Whereas Revenues and direct cost of sales (variable costs) may be more or less straight forward (provided the data structures and processes are correctly organised), the other costs distributions are generally far more challenging … and challenged by the line management.
Similarly, making sure that the way pricing is build up is coherent/consistent with specific P&L approach is a challenge (except for the companies where the prices are essentially market driven).
Needless to say, strong data management in ALL functions is a key pre-requisite. Not just the data that will impacts the financial flows but also all the statistical quantitative and qualitative data (e.g. Usage or activity ratios, defects or other non quality costs, volume versus prices, etc…). This is essential to build confidence in the results.
Time and cost associated to time distribution is a whole chapter in itself (extremely sensitive in services industries). This is also enhanced with the generalisation of service or excellence centres which creates overall efficiencies / economies but may render more difficult the perception of the impacts on each individual P&L. Few generic methods exist, each with pro and cons (strong and weak points) that needs to be understood when choosing and customising the company rules. Activity Based Costing, standard costing, transfer pricing, other cost allocation methods have each their tenants and can generate passionate debates!
My advice would be to ensure you choose a design that fits both your business needs and your company culture. In other words, you would not manage the 4 below (oversimplified) business structure the same way.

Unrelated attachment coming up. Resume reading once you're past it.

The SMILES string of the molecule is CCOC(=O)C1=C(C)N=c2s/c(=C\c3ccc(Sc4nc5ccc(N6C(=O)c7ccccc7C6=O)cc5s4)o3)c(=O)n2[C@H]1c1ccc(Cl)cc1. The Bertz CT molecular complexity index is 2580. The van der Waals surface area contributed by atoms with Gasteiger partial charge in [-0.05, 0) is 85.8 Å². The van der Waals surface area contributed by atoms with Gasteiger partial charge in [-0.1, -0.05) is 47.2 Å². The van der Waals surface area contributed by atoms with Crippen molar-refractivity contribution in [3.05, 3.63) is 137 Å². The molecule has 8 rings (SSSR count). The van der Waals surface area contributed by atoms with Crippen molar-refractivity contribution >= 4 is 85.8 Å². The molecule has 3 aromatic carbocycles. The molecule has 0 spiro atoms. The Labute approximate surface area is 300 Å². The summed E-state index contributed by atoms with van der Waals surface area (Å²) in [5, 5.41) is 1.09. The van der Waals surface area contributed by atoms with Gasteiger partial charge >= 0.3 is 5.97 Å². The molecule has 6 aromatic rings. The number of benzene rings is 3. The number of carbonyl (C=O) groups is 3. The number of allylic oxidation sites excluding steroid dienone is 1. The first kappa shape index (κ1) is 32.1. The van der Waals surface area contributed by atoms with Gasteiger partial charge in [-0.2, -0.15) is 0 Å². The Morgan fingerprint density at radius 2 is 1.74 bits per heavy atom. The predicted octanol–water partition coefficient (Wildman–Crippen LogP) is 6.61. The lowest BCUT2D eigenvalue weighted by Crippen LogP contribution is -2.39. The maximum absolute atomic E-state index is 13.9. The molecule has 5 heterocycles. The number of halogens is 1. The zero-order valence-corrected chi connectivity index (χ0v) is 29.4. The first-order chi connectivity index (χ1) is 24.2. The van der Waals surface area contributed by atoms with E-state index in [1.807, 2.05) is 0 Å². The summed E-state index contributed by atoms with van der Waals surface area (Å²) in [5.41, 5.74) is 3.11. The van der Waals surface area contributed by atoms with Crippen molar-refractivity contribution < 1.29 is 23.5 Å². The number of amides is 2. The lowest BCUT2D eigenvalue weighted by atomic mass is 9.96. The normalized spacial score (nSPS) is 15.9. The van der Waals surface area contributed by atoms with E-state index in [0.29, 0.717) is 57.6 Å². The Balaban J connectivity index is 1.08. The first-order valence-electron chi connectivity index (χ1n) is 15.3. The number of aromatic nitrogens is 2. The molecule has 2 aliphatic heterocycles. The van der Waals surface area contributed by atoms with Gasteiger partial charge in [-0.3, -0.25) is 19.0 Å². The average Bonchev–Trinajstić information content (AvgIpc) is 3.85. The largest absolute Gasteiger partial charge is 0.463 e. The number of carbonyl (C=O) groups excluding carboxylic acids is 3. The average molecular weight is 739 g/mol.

Fixed costs distribution is largely dependent on the activity level. It means to master both the “normal / standard” and the actual activity level in order to measure the incidence of over/under activity on profitability. Expressed like this, it seems simple. In practice, this is the opposite. There are many individual pockets of fixed costs and thus many different aspects of activity to manage and integrate.
If/when allocating costs as per revenues you may want to exclude some revenues credit items such as penalties or general provision for customer debts.
Choosing a level of margin to reconcile specific to statutory figures is most probably the way. They are some central and exceptional costs that may not bring much-added value and can be excluded from distribution. Financial costs distribution may also be a sensitive subject.